- Encourage them to watch educational programs by watching them yourselves.
2. Limit TV Time For Kids
The number of hours children spend watching digital media are increasing at an alarming rate. While you may not be able to control how much TV your kids watch outside, you can surely limit it at home. Here’s how.
- No television during mealtime: Do not allow your kids to watch TV while they are eating. Ensure that you have dinner together, if possible, at the dinner table with no TV in the background.
- Remove TV from the bedroom: TV in bedrooms is a bad idea, especially for kids as prolonged exposure to screens can affect their sleeping habits.
- TV is not a babysitter: It is common for parents to use the television as a babysitter when they want to do something without being disturbed by their kids. When you are busy, you may not be able to monitor what the kids are watching, and that can expose them to inappropriate content.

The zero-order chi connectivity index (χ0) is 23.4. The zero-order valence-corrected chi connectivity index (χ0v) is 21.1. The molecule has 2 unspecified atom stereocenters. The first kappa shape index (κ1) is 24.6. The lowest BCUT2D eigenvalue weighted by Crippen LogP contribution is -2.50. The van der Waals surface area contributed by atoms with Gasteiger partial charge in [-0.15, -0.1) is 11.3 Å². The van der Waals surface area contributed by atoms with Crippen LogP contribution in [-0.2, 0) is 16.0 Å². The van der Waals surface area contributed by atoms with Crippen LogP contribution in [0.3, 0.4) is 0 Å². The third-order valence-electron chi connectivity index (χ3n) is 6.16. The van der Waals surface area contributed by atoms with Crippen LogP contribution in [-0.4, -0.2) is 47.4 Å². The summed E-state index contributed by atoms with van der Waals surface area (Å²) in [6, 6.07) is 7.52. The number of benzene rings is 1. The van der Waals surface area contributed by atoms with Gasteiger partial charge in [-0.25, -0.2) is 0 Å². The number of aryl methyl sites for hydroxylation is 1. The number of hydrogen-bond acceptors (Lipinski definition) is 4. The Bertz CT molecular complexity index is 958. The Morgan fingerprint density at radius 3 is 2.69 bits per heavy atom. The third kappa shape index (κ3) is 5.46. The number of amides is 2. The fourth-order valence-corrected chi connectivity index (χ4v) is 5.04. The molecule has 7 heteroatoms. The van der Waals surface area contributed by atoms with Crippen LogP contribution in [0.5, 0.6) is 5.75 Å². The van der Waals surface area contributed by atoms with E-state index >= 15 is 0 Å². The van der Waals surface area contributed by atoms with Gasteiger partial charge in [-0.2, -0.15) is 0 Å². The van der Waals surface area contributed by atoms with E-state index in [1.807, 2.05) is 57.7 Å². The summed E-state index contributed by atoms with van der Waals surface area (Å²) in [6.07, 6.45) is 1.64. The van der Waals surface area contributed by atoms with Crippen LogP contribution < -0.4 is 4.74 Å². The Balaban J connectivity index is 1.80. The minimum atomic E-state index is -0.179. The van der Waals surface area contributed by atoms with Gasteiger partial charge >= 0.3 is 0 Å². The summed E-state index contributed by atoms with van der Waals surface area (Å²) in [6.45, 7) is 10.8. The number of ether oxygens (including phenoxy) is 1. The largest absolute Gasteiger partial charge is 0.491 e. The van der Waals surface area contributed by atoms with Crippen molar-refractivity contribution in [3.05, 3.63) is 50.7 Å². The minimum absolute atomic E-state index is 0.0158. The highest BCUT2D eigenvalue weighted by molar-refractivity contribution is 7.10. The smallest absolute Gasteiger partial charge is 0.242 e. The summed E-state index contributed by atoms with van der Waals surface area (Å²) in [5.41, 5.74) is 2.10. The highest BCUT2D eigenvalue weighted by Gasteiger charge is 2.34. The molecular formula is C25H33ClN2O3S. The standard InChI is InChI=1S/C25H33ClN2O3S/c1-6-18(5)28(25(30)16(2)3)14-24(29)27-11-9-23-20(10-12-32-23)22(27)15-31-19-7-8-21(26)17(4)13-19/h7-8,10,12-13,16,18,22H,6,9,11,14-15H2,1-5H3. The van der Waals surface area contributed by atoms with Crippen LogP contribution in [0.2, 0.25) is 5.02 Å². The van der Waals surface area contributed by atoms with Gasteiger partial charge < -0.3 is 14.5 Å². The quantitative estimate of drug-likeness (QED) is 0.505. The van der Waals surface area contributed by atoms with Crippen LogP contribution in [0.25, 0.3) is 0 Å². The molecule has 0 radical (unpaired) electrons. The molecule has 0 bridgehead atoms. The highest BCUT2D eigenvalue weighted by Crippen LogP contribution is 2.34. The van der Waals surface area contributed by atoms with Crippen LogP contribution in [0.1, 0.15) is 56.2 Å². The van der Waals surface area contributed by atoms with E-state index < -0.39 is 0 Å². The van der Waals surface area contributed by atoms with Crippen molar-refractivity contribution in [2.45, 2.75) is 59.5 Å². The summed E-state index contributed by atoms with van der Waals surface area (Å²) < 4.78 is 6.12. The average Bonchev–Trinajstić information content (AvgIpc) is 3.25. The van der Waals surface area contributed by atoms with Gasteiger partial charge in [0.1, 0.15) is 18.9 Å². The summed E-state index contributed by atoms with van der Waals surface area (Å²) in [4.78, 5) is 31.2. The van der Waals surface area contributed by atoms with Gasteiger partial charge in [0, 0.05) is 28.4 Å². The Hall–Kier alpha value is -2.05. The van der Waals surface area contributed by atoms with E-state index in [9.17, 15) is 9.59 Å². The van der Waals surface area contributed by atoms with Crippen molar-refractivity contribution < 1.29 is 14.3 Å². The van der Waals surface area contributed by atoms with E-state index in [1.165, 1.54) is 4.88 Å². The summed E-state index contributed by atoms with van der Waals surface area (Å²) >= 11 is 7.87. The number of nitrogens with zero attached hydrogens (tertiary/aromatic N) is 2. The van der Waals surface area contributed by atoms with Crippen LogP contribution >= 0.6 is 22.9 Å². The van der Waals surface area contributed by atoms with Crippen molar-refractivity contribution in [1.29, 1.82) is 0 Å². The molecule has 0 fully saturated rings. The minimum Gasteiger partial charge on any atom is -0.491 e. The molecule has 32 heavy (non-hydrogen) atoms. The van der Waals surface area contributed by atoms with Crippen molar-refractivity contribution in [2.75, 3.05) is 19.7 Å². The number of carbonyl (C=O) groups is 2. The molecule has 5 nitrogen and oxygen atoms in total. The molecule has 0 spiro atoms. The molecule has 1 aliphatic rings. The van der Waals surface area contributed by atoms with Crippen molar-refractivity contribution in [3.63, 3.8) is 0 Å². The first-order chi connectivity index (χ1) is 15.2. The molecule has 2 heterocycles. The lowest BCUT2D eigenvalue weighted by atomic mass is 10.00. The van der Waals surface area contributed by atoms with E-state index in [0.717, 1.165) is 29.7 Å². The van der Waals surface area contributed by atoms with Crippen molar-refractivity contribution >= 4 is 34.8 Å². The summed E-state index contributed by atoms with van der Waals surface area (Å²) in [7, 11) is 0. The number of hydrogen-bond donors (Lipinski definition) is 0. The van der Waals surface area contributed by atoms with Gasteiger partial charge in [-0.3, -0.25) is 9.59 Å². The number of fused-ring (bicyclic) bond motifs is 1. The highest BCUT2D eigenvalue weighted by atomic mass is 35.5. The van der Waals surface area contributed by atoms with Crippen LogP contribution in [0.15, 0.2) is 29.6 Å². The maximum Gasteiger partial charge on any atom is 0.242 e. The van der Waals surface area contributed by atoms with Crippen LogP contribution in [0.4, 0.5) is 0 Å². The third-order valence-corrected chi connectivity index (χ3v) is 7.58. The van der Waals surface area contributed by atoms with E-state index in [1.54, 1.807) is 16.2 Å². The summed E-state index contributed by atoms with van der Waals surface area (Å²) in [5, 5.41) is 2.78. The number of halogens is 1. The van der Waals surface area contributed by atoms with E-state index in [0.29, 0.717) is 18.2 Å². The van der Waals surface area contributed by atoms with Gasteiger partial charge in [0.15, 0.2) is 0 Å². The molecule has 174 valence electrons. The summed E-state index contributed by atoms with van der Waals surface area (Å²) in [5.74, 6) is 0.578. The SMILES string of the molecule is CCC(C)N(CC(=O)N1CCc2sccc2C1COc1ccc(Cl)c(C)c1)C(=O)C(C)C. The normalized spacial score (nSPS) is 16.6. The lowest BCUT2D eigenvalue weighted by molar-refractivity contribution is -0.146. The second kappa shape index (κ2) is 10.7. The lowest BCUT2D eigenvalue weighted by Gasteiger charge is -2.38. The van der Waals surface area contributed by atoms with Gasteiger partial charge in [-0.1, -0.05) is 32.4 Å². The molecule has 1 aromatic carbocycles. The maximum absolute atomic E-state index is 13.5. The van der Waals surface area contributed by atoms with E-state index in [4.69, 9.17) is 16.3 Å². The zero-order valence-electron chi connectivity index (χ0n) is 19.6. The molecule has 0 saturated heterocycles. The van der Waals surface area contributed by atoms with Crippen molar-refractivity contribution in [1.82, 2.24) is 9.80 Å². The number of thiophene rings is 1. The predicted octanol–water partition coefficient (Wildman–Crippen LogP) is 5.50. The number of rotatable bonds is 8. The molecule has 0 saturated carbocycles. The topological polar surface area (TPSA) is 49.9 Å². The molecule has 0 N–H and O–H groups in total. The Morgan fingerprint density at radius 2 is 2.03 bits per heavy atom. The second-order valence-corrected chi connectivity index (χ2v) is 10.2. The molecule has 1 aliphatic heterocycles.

- Television in the background: It is common to leave the TV turned on in the background when you are busy in the kitchen, doing the laundry or working from home. That will only draw the child’s attention to it. Do not switch on the TV unless you want to watch something.
- Set TV time rules for school days: Chalk out specific TV time for kids for weekdays and weekends and stick to them. That will prevent them from watching too much TV on any given day.
3. Make It A Family Activity
Try to make watching TV a fun family activity, instead of a means to pass the time. That will discourage your children from watching it when they are bored or alone at home.